Its that time again. You hoist the cat carrier from the top shelf of the closet and set it down on the living room floor. Before you can turn around, your cat races to squeeze under the nearest bed. Then comes the struggle to drag her out from her hiding place. Next comes the yowling and wrestling – until you finally squash your cat into the carrier and shut the door with an exhausted sigh of relief. You ask: Isnt there a better way? In most cases, there is. Heres some advice.
Problems with the carrier usually start the first time you take your cat to the veterinarian or the groomer. Then every time afterwards, as soon as your pet sees the case, she associates it with something stressful. To break that association – or never start it in the first place – you must make the carrier seem neutral, like just another piece of furniture. Better yet, try to make it a pleasant place for your cat to visit.
Your best bet is to start when the cat is young, says Marie Heffron, owner of Four Paws Grooming center in Manlius, New York. Leave the carrier where the cat hangs out. Hell sniff it, walk around it and just get used to it being there.
The next step, says Heffron, is to leave the carrier open and let your cat go in and out on his own. Put some treats in the carrier, or favorite toys or a blanket your cat sleeps on. Who knows? Your cat may actually enjoy the carrier as another place to cuddle up for an afternoon nap.
Finally, allow your cat to go inside the carrier, and then close the door. Leave your cat inside and leave the room for about ten minutes. Then go back and let your cat out. This way your cat will get accustomed to the carrier functioning in different ways. Do this a couple of times a week to make it part of your cats routine.
Cat Versus Carrier
But chances are that your cat already hates the carrier and theres not much you can do about that. But you may be able to get him into the carrier with a little less trouble.
Remember this, says Heffron. If you miss getting your cat in the carrier the first time, your second try will only be harder. So try to get it done properly the first time around.
First, focus on securing your cat, then get the carrier. If you keep it in a remote location, be sure to have it handy – but out of your cats view – before you get started. Wrap your cat in a thick towel so that he cant claw you or grab onto the side of the carrier, says Heffron. After youve got your cat in the towel, then take out the carrier and slip the cat in – towel and all. Dont worry about the towel, says Heffron. Your cat will unfold herself from it once she is in the carrier.
When you drive with the carrier, the safer place is probably the back seat. If you put the carrier in the front seat, fasten the seatbelt around it for extra safety. You may find it helps to talk calmly to your cat while shes in the carrier, especially if your feline is in the front with you.
Some cats get sick on the way. I have one cat that vomits in his carrier every time he comes to my shop to get groomed, says Heffron. But its not the carrier; he just gets carsick. So we layer the bottom of the carrier with paper towels so its easier to clean on the way here and back home.
Pick Your Carrier Carefully
How do you choose a cat carrier among all the models that are available these days? First, consider what you will mostly use the carrier for, says Heffron. If you use it for short trips to the veterinarian or groomer, a plain, basic carrier will do fine. If you plan on taking your cat with you for longer trips, then its worth spending money on a carrier that is larger and more padded and comfortable.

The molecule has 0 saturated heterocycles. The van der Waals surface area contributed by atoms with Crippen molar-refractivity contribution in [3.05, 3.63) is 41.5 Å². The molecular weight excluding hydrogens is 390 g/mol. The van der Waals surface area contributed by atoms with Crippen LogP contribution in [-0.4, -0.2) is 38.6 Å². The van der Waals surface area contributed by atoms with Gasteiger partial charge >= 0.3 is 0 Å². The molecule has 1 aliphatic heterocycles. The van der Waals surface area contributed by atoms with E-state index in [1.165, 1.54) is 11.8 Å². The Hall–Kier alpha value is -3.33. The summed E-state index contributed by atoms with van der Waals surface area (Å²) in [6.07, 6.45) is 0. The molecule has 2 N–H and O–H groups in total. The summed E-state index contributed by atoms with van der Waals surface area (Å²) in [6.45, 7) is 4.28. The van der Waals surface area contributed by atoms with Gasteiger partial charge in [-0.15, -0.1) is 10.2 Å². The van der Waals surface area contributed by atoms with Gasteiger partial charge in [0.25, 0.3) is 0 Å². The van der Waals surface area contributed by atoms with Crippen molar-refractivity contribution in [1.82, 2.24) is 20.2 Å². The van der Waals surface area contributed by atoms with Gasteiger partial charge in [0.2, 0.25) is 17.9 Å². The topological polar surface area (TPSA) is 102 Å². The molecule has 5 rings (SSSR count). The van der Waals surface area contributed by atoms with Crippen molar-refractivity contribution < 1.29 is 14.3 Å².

Keep in mind that the carrier should be no more than one and a half times the size of your cat. You dont want the cat to have so much room that she slides back and forth as you carry the case. However, there should be enough room for your cat to lie down flat, stand up straight and turn around.
According to the Feline Behavior Guidelines from the American Association of Feline Practitioners (www.aafponline.org/resources/guidelines/Feline_Behavior_Guidelines.pdf), carriers that have both a top and a front opening are best. Removing the top makes it easier for you to get your cat out, and may permit your veterinarian to examine your cat without completely removing him from the carrier. Remember to pick your cat up carefully from a carrier. Never just dump him out.
Before you buy the carrier, check to see that there are no sharp parts that could harm your cat. Carefully examine the latches to see that they are secure. And what about looking out of the carrier? Some cats do fine while watching whats going on outside the carrier, says Heffron. With others, the less they can see out, the less stressful it is for them.
If youre looking for something more spiffy than the usual hard-sided or cardboard carrier for your feline, you have some nifty options to choose from. Check on the Internet or at a pet supply shop for these items.
Bed/Carrier: This is a combination bed/carrier made from a basket with a comfortable pillow nestled inside. Keep it around the house and your cat may make it her favorite lounging spot. When its time to go on a trip, just put a fitted screen over the basket and your cat is ready to go.
Cat Tote: Your cat will be in fashion inside a carrier that looks and functions like a tote bag. You open the tote at the top, slip your cat in, and then carry the tote by straps or handles just like any other tote bag. The sides are open so your cat can peek out.
Cat Backpacks and Frontpacks: If you have an adventurous cat that likes to accompany you on walks downtown or in the park or on errands, this lightweight carrier style may be just what you both need. You can bring your cat with you and leave your hands free. Some of the packs double as automobile safety devices so you can slip them off your back and onto the back seat.